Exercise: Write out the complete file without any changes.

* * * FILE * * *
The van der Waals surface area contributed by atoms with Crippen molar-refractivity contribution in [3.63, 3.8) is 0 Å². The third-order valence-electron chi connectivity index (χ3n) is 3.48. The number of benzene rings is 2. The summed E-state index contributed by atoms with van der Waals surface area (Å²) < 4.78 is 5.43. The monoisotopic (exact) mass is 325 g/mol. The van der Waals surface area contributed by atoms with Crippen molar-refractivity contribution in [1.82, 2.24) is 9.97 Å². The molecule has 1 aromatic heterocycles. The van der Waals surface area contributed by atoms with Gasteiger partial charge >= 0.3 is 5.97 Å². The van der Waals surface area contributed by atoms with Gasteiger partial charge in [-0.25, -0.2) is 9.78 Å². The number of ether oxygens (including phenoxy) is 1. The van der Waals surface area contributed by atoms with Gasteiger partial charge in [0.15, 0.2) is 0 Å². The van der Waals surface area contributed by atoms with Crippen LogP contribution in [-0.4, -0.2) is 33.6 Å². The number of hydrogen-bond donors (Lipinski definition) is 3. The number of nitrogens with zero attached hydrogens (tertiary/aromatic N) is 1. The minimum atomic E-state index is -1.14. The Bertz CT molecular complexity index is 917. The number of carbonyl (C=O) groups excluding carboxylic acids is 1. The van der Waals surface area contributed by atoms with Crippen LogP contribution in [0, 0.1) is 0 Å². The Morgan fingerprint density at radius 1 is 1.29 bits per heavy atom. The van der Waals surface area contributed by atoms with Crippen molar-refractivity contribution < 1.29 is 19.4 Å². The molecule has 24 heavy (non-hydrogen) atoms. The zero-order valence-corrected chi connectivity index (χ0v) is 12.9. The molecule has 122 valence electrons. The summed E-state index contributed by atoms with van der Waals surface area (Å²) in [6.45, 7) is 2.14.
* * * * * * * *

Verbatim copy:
The van der Waals surface area contributed by atoms with Crippen molar-refractivity contribution in [3.63, 3.8) is 0 Å². The third-order valence-electron chi connectivity index (χ3n) is 3.48. The number of benzene rings is 2. The summed E-state index contributed by atoms with van der Waals surface area (Å²) < 4.78 is 5.43. The monoisotopic (exact) mass is 325 g/mol. The van der Waals surface area contributed by atoms with Crippen molar-refractivity contribution in [1.82, 2.24) is 9.97 Å². The molecule has 1 aromatic heterocycles. The van der Waals surface area contributed by atoms with Gasteiger partial charge >= 0.3 is 5.97 Å². The van der Waals surface area contributed by atoms with Gasteiger partial charge in [-0.25, -0.2) is 9.78 Å². The number of ether oxygens (including phenoxy) is 1. The van der Waals surface area contributed by atoms with Gasteiger partial charge in [0.15, 0.2) is 0 Å². The van der Waals surface area contributed by atoms with Crippen LogP contribution in [-0.4, -0.2) is 33.6 Å². The number of hydrogen-bond donors (Lipinski definition) is 3. The number of nitrogens with zero attached hydrogens (tertiary/aromatic N) is 1. The minimum atomic E-state index is -1.14. The Bertz CT molecular complexity index is 917. The number of carbonyl (C=O) groups excluding carboxylic acids is 1. The van der Waals surface area contributed by atoms with Crippen LogP contribution in [0, 0.1) is 0 Å². The Morgan fingerprint density at radius 1 is 1.29 bits per heavy atom. The van der Waals surface area contributed by atoms with Crippen molar-refractivity contribution < 1.29 is 19.4 Å². The molecule has 24 heavy (non-hydrogen) atoms. The zero-order valence-corrected chi connectivity index (χ0v) is 12.9. The molecule has 122 valence electrons. The summed E-state index contributed by atoms with van der Waals surface area (Å²) in [6.45, 7) is 2.14.